The 70+ Most Common English Slang Words & Phrases

English slang words

Learning English slang words is one of the more intermediate to advanced stages of mastering the language, but if you’re a beginner, it doesn’t hurt to get a head-start!

Slang words are informal vocabulary words that aren’t typically found in a dictionary. Many of these words have multiple meanings, so you’ll have to pay close attention to the context of a conversation in order to use them correctly.

American English Slang Words & Phrases

As you work your way through this list, keep in mind that American English slang can vary depending on the region you’re in. For example, certain slang words are more commonly used in rural areas versus in the inner city.

Conversational English Slang Words

american english slang

1. What’s up? – Hey; what are you doing?

“Hey Tom! What’s up?”

“Not much!”

2. I feel you – I understand and empathize with you. Eg. “I feel you. That was really unfair.”

3. I get it – I understand. Eg. “I get it now! Thank you for explaining that.”

4. Same here – I agree.

“I’m having a hard time studying for this exam.”

“Same here.”

5. My bad – My mistake. Eg. “My bad! I didn’t mean to do that.”

6. Oh my God! – (Used to describe excitement or surprise). Eg. “Oh my God! You scared me!”

7. You bet – Certainly; you’re welcome.

“Thanks for the jacket, Tom!”

“You bet, Sally!”

8. No worries – That’s alright. Eg. “No worries about the mess. I’ll clean it up.”

9. No biggie – It’s not a problem.

“Thanks for tutoring me, Tom!”

“No biggie, Sally.”

10. No big deal – (Same usage as above).

11. No sweat – (Same usage as above).

12. No problem – (Same usage as above).

American English Slang Descriptors

english slang words for descriptions

1. Laid back – Relaxed or calm. Eg. “This weekend was very laid back.”

2. Chill – (Same as above).

3. Sweet – Fantastic.

“I passed the test!”

“Sweet!”

4. Cool – (Same as above).

5. Lame – The opposite of cool or fantastic. Eg. “That’s so lame that you can’t go out tonight.”

6. Bomb – Really good. Eg. “That sandwich was bomb.”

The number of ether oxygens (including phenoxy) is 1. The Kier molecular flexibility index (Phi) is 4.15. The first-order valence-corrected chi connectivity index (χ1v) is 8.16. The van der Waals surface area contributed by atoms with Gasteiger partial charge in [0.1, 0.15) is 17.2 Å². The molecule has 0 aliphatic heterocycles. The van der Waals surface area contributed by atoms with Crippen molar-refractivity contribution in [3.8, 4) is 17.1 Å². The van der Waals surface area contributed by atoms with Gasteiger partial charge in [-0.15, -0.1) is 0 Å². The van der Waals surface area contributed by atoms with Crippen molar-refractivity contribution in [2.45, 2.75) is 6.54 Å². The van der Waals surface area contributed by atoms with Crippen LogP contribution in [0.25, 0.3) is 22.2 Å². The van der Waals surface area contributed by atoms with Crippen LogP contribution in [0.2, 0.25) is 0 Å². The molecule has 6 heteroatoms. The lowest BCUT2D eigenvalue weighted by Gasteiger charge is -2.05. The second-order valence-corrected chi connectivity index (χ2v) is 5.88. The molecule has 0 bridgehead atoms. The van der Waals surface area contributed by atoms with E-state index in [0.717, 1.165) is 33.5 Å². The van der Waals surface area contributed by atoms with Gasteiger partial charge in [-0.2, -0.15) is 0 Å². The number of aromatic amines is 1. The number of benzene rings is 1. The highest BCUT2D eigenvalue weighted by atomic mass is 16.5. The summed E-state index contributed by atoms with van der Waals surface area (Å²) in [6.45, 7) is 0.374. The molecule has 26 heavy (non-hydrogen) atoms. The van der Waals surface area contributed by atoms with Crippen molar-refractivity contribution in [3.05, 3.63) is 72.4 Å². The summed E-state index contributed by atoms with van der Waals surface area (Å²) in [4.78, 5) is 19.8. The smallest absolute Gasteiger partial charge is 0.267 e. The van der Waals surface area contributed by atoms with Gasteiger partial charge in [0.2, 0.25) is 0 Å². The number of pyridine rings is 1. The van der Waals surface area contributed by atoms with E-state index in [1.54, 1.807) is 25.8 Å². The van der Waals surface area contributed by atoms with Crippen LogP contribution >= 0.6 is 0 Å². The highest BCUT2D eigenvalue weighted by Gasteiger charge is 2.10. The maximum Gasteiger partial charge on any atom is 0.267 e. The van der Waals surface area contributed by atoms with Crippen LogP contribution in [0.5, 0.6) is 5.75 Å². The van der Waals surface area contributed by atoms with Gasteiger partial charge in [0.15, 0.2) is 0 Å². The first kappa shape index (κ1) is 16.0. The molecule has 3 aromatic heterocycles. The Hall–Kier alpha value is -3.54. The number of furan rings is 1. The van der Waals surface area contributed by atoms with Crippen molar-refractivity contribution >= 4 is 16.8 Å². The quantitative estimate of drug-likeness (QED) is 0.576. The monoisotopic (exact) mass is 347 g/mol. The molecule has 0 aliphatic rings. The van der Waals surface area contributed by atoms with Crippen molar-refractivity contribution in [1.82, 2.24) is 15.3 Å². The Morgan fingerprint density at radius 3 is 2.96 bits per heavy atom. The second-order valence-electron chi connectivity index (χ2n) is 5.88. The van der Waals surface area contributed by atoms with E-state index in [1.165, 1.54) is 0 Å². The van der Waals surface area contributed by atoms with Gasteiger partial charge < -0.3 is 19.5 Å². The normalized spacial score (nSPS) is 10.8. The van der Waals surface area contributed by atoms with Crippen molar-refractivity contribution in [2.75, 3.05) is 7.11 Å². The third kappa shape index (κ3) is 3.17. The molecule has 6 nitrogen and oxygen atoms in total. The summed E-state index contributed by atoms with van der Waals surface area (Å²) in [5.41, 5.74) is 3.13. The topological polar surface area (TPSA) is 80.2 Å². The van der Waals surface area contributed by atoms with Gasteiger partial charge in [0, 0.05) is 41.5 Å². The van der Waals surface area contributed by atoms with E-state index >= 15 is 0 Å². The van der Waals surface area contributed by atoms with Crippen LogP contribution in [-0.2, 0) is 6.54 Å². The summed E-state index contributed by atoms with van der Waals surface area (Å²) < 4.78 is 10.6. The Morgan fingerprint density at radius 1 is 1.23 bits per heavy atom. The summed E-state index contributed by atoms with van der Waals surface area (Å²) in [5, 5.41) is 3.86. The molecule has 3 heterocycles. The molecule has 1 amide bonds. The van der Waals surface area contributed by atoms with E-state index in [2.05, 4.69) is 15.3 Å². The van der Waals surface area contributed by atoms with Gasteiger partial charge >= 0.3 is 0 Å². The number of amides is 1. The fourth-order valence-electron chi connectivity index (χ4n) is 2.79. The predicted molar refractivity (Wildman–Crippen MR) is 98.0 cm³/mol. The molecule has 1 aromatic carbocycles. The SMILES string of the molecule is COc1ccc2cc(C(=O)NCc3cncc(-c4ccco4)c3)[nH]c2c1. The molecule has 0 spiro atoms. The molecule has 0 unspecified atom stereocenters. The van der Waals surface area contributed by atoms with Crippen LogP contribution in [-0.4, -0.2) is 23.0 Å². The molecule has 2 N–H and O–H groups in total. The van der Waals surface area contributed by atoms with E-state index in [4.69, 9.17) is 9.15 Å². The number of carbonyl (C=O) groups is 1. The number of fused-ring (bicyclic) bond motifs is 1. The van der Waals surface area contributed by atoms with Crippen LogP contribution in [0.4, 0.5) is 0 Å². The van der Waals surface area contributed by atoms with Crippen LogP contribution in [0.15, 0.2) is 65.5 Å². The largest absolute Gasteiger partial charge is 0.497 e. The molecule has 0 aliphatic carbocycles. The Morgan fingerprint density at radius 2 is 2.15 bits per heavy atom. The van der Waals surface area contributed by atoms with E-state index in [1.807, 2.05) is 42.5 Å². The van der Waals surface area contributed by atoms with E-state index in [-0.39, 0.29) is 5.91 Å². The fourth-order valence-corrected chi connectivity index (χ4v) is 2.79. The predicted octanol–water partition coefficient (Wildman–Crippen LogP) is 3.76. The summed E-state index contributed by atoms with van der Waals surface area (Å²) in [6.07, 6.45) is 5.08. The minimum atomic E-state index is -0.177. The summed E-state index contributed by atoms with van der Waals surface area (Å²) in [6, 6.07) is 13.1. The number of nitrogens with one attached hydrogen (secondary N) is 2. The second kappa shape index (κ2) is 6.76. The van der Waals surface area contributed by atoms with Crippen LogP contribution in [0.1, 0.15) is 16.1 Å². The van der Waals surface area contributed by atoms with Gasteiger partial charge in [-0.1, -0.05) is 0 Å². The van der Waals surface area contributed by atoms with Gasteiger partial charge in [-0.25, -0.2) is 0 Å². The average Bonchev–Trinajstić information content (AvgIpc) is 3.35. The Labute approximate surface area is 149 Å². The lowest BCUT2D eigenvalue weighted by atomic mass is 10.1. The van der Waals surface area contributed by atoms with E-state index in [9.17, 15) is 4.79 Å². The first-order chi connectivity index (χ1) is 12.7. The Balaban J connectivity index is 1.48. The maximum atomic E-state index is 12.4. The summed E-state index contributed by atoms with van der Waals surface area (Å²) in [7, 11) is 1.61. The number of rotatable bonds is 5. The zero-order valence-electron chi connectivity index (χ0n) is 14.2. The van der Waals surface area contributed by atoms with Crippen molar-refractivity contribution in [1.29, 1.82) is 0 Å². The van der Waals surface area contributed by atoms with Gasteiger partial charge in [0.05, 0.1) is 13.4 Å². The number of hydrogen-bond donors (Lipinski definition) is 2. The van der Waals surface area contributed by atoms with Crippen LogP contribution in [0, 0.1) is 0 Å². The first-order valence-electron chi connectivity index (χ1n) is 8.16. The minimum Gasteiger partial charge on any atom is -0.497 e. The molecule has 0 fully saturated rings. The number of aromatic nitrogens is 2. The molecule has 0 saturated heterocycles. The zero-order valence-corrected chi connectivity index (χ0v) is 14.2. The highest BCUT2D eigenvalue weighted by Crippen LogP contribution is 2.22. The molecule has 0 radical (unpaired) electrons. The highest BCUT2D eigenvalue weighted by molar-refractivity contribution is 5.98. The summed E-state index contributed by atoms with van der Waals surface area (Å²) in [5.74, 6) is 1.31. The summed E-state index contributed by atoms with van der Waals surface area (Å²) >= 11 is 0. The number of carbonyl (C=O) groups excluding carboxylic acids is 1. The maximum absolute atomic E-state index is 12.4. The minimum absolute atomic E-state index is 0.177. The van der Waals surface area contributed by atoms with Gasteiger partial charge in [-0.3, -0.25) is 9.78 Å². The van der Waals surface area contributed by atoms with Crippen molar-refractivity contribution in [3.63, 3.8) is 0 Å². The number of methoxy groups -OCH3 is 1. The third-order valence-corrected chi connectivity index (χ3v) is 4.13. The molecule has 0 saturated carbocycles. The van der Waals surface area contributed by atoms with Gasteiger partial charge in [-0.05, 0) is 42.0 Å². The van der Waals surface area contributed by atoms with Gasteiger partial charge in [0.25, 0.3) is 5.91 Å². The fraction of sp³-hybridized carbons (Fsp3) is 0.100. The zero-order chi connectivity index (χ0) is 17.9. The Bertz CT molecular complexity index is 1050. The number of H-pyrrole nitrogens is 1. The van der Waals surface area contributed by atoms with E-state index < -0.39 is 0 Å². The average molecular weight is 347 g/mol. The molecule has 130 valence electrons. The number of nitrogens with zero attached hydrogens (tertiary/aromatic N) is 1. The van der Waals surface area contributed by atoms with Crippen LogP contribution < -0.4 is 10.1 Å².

7. Bummer – A disappointment. Eg. “That’s such a bummer. I’m sorry that happened.”

8. Shady – Questionable or suspicious. Eg. “I saw a shady guy in my neighborhood last night.”

9. Hot – Attractive. Eg. “He/she is hot.”

10. Beat – Tired. Eg. “I was so beat after that soccer game.”

11. Sick – Awesome. Eg. “Those shoes are sick!”

12. Epic – Grand or awesome. Eg. “That was an epic party last night.”

13. Ripped – Very physically fit. Eg. “Tom is ripped!”

14. Cheesy – Silly. Eg. “The romantic comedy we watched was very cheesy.”

15. Corny – (Same as above).

16. Flakey – Indecisive. Eg. “John is so flakey. He never shows up when he says he will.”

17. It sucked – It was bad/poor quality. Eg. “That movie sucked.”

English Slang for People & Relationships

english slang words for relationships

1. Babe – Your significant other; an attractive individual. Eg. “Hey babe!” or “She’s a babe.”

2. Have a crush – Attracted to someone romantically. Eg. “I have a big crush on him.”

3. Dump – To end a romantic relationship with someone. Eg. “She dumped him last May.”

4. Ex – An old relationship or spouse. Eg. “That’s my ex girlfriend.”

5. A turn off – Something that’s repulsive. Eg. “Bad cologne is a turn off.”

6. Party animal – One who loves parties. Eg. “Jerry is a party animal.”

7. Couch potato – A lazy person. Eg. “Don’t be a couch potato! Let’s go for a hike.”

8. Whiz – A really smart person. Eg. “Sally is a whiz at math.”

9. Chicken – Coward. Eg. “Don’t be a chicken! Go ice skating with me.”

10. Chick – A girl or young woman. Eg. “That chick is hilarious.”

11. Getting hitched – Getting married. Eg. “Tom and Sally are getting hitched.”

12. Tying the knot – (Same as above).

13. They got fired – They lost their job. Eg. “Did Jerry get fired?”

American English Slang for Social Events

american english slang

1. Hang out – To spend time with others. Eg. “Want to hang out with us?”

2. I’m down – I’m able to join. Eg. “I’m down for ping pong.”

3. I’m game – (Same as above).

4. I’m in – (Same as above).

5. A blast – A very fun event. Eg. “Last night was a blast!”

6. Show up – Arrive at an event. Eg. “I can’t show up until 7.”

7. Flick – A movie. Eg. “Want to see a flick on Friday?”

8. Grub – Food. Eg. “Want to get some grub tonight?”

9. Wasted – Intoxicated. Eg. “She was wasted last night.”

10. Drunk – (Same as above).

11. Booze – Alcohol. Eg. “Will they have booze at the party?”

See Also: Common English Idioms [Infographic]

American English Slang for Actions

english slang words for actions

1. Pig out – To eat a lot. Eg. “I pigged out last night at McDonald’s.”

2. Crash – To fall asleep quickly. Eg. “After all those hours of studying I crashed.”

3. Lighten up – Relax. Eg. “Lighten up! It was an accident.”

4. Screw up – To make a mistake. Eg. “Sorry I screwed up and forgot our plans.”

5. Goof – (Same as above).

6. Score – To get something desirable. Eg. “I scored the best seats in the stadium!”

7. Wrap up – To finish something. Eg. “Let’s wrap up in five minutes.”

8. Ace – Pass a test with 100%. Eg. “I think I’m going to ace the exam.”

9. Cram – To study a lot before an exam. Eg. “Sorry I can’t go out. I have to cram tonight.”

10. Bail – To leave abruptly. Eg. “I’m sorry I had to bail last night.”

11. Ditch – To skip an event. Eg. “I’m going to ditch class tomorrow to go to the beach.”

12. Busted – Caught doing something wrong. Eg. “I got busted for turning in homework late.”

Miscellaneous English Slang Words

1. Freebie – Something that is free. Eg. “The bumper sticker was a freebie.”

2. Lemon – A bad purchase. Eg. “That phone case was a lemon.”

3. Shades – Sunglasses. Eg. “I can’t find my shades.”

4. Shotgun – The front seat of a car. Eg. “Can I sit shotgun?”

5. In no time – Very soon. Eg. “We’ll have our homework done in no time.”